Read more of the Education Policy Center’s reports in the “Black Belt 2020” series here.

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Environment

ADEM director weighs-in on coal ash pond closures

APR spoke with ADEM Director Lance LeFleur to understand the process and how the public could be assured that steps taken would lead to a safe and effective outcome.

Bill Britt

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ADEM Director Lance LeFleur

Over the next few weeks, the Alabama Department of Environmental Management will hold public hearings on the regulated closures of three coal combustion residuals storage sites, commonly referred to as coal ash ponds.

While ADEM receives high marks from federal regulators and businesses within Alabama, there is always a certain skepticism that surrounds environmental issues both on the left and the right side of the political spectrum.

Recently, APR spoke with ADEM Director Lance LeFleur to understand the process and how the public could be assured that steps taken would lead to a safe and effective outcome.

“I know that there’s skepticism about government,” LeFleur said. “And it’s healthy to have skepticism about government, state governments, local government, federal government. Skepticism is part of how we operate.” But LeFleur wants the public to know that ADEM’s first purpose is Alabamians’ health and safety.

“Our mission is to ensure for all Alabamians a safe, healthful and productive environment,” LeFleur said. “It’s a mission that ADEM and its nearly 600 employees take very seriously.”

LeFleur says while there are many competing sides to the issues that arise from coal ash disposal, ADEM must focus on “science and the laws.”

According to LeFleur, there are two primary issues that must be addressed when closing coal ash ponds: “avoid threats of spills into waterways or onto land, and preventing and cleaning up groundwater contamination from arsenic, mercury, lead and other hazardous elements that may leach from the coal ash.”

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EPA does not classify coal residue as hazardous waste, but LeFleur says that all closures must ensure dangerous elements are not leaching down into the groundwater.

“I think there’s pretty much unanimous opinion that these coal ash ponds need to be closed; they need to be closed properly,” said LeFleur. “And we need to clean up the groundwater that’s in place.”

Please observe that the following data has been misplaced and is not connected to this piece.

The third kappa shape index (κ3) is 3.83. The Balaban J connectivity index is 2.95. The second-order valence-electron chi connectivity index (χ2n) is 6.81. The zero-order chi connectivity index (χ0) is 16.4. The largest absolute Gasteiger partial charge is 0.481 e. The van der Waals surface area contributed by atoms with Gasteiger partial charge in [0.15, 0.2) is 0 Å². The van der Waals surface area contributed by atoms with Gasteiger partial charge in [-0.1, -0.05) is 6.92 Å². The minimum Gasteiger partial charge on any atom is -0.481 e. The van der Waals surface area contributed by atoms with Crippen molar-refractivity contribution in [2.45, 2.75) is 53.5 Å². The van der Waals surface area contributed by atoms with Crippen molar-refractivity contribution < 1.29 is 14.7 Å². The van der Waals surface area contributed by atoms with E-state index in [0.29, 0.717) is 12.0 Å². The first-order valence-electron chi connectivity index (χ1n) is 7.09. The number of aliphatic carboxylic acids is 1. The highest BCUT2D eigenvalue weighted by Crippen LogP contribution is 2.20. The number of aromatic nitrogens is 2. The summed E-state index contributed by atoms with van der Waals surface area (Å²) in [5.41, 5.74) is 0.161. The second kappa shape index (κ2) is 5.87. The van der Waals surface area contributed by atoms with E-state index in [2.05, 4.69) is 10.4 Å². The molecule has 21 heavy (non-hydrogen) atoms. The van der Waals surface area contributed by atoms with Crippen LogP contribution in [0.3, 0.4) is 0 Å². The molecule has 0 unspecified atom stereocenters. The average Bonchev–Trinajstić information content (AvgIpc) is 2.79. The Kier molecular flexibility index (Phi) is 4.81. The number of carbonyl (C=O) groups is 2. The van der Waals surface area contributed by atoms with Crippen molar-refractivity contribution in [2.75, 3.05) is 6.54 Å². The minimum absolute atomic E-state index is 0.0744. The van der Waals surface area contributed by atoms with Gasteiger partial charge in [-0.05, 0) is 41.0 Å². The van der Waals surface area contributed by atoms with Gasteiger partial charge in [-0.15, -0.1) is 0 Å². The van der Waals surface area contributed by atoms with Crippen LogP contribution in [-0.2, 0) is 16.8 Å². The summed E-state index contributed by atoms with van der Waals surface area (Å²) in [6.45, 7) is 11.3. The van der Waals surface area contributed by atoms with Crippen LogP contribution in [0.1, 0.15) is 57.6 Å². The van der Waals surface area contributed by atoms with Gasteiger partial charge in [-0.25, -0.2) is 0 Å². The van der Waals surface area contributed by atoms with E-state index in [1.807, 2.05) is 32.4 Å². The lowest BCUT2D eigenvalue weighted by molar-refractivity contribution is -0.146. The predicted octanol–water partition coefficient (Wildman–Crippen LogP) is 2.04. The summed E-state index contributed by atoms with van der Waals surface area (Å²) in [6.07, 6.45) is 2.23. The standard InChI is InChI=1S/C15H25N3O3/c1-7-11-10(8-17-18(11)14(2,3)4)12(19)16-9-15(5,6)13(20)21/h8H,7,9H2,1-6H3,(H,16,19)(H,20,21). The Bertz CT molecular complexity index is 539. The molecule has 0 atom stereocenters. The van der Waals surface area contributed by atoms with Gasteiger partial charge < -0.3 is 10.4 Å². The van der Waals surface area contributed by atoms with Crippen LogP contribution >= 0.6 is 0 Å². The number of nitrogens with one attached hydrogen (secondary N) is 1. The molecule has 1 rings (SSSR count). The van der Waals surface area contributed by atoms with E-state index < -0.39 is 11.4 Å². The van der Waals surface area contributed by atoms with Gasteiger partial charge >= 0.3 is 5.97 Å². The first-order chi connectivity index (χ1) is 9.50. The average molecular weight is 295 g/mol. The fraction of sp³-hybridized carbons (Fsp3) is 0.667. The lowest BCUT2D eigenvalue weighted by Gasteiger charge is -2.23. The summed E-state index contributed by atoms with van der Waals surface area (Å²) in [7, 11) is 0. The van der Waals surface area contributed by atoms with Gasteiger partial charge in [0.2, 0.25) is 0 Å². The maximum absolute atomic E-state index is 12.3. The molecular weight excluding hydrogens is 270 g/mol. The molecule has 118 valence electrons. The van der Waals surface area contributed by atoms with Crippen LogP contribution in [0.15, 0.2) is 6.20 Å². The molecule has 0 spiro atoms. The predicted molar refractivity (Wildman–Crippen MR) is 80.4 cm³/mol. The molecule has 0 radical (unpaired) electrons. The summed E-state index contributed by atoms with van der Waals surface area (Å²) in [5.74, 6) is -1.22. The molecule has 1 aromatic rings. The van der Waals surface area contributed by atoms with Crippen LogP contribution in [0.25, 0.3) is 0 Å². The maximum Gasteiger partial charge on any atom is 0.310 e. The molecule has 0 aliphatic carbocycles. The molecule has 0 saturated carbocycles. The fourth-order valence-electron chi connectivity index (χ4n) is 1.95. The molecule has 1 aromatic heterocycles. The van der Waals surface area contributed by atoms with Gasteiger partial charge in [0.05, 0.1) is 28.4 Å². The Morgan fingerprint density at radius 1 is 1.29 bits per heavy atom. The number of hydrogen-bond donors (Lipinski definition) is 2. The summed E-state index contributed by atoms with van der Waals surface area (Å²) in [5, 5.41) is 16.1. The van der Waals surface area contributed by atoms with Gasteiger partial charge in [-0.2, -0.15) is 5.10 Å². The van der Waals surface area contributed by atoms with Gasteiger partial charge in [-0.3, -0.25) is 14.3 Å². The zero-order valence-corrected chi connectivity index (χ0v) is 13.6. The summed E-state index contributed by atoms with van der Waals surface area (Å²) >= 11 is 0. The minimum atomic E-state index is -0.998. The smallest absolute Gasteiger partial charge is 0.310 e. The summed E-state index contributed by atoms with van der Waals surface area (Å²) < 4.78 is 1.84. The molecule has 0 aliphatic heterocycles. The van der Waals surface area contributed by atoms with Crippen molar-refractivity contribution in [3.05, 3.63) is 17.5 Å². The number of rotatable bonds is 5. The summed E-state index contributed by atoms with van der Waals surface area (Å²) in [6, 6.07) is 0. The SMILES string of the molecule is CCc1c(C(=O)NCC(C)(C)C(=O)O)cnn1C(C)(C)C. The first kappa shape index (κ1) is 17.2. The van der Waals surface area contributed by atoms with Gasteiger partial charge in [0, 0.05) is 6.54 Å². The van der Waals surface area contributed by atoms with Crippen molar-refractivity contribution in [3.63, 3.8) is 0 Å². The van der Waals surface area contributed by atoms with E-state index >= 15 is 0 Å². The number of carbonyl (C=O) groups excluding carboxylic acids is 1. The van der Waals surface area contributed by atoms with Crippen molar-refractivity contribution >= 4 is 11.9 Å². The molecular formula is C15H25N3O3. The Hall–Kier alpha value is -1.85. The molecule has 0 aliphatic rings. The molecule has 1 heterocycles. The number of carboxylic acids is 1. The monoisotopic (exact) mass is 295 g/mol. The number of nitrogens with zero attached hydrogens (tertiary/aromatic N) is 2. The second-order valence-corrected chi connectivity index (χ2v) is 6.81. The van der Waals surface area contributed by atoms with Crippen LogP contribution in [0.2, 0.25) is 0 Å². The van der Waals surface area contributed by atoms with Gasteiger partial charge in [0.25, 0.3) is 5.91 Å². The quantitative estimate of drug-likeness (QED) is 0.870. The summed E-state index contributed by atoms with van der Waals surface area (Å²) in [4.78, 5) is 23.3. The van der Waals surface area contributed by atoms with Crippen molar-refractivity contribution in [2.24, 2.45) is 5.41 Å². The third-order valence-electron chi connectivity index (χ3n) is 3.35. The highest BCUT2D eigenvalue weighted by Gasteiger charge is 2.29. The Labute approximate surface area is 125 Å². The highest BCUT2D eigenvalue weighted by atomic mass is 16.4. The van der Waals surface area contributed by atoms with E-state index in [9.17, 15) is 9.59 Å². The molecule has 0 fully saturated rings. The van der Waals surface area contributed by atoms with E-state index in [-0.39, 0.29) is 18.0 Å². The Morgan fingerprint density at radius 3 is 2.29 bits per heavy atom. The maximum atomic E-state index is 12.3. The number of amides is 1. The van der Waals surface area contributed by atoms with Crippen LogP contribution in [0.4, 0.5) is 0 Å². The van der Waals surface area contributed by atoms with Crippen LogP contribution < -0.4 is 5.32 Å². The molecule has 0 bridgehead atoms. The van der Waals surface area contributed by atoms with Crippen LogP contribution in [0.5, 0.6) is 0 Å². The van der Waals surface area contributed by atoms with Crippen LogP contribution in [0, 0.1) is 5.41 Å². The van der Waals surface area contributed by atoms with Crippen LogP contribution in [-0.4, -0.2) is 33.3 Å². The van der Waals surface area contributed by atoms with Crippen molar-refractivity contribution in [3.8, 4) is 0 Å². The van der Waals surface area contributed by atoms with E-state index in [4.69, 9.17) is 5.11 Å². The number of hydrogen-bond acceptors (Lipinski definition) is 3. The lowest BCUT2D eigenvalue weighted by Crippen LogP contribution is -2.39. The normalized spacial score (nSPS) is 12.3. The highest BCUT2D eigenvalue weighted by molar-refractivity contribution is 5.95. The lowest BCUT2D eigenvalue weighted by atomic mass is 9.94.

He says that the entire process will take decades, but the power companies have committed to safely closing the coal ash ponds. “We are dealing with power companies that are going to be around for a long time. And they, they are obligated to get the result right,” said LeFleur.

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Alabama currently has 14 regulated CCR units at eight sites throughout the state. They are comprised of 10 unlined surface impoundments, one lined landfill, one lined surface impoundment all closed, and two lined landfills still in operation.

Public hearings are a significant part of the permit granting process, according to LeFleur, and ADEM’s website allows any individual to review every document and comment about a coal ash pond’s closing.

“You can see all of the comments that we received,” LeFleur said. “Every issue raised during the comment period and written response to comments are available.” ADEM’s website also includes the closure plans as well as all correspondence between agency and utility companies.

According to ADEM, the purpose of these hearings is to allow the public, including nearby residents, environmental groups, and others, opportunities to weigh in on the proposed permits.

“This past summer, Alabama Power, TVA, and PowerSouth held informational meetings in the communities where their affected plants are located to explain their proposed groundwater cleanup plan —including the CCR unit closure component— and answer residents’ questions,” said LeFleur.

Closing a unit requires months of planning with ADEM engineers to make sure all procedures are followed correctly. Federal rules for closing CCRs have only been around since April 2015, when EPA released final measures for management and disposal of CCRs from electric utilities. In 2018, ADEM issued its state CCR rule, which closely tracks the federal regulations.

Under both Presidents Obama and Trump, the EPA has allowed for coal ash sites to be closed by two methods — closure in place and by removal.

Alabama’s utilities have chosen the cap in place method. Some environmental groups prefer removal. But estimates say that moving CCRs from Alabama Power’s Plant Barry would take around 30 years with trucks leaving the site every six minutes.

“Regardless of which method of closure is used, that process will take a couple of years to accomplish at these sites,” said LeFleur. “If it’s kept in place, the material has been de-watered then pushed together to create a smaller footprint, and then that will be covered with an impervious cover.”

The objective, according to ADEM, is to protect the groundwater and the environment from pollution.

Power providers and environmentalists seem to agree there isn’t a perfect solution. Public hearings are to ensure that community voices and those of environmentalists are heard.